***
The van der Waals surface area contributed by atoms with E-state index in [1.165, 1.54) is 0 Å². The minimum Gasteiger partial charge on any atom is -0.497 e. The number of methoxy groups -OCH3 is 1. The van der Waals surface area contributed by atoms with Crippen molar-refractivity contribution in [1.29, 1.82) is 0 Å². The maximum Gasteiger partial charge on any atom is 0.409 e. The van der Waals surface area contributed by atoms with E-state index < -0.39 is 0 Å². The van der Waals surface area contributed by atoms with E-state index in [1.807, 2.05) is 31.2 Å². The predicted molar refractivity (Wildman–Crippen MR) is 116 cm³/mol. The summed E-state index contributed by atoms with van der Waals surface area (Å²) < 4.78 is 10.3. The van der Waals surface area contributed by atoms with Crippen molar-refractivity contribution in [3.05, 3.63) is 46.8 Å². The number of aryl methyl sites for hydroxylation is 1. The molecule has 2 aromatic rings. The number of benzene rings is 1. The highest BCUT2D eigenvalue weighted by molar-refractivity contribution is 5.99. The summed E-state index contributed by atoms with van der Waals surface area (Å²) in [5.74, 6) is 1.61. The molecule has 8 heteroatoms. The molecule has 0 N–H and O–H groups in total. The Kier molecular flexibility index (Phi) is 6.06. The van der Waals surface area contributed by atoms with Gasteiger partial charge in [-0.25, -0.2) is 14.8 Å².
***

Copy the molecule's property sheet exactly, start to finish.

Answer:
The van der Waals surface area contributed by atoms with E-state index in [1.165, 1.54) is 0 Å². The minimum Gasteiger partial charge on any atom is -0.497 e. The number of methoxy groups -OCH3 is 1. The van der Waals surface area contributed by atoms with Crippen molar-refractivity contribution in [1.29, 1.82) is 0 Å². The maximum Gasteiger partial charge on any atom is 0.409 e. The van der Waals surface area contributed by atoms with E-state index < -0.39 is 0 Å². The van der Waals surface area contributed by atoms with E-state index in [1.807, 2.05) is 31.2 Å². The predicted molar refractivity (Wildman–Crippen MR) is 116 cm³/mol. The summed E-state index contributed by atoms with van der Waals surface area (Å²) < 4.78 is 10.3. The van der Waals surface area contributed by atoms with Crippen molar-refractivity contribution in [3.05, 3.63) is 46.8 Å². The number of aryl methyl sites for hydroxylation is 1. The molecule has 2 aromatic rings. The number of benzene rings is 1. The highest BCUT2D eigenvalue weighted by molar-refractivity contribution is 5.99. The summed E-state index contributed by atoms with van der Waals surface area (Å²) in [5.74, 6) is 1.61. The molecule has 8 heteroatoms. The molecule has 0 N–H and O–H groups in total. The Kier molecular flexibility index (Phi) is 6.06. The van der Waals surface area contributed by atoms with Gasteiger partial charge in [-0.25, -0.2) is 14.8 Å².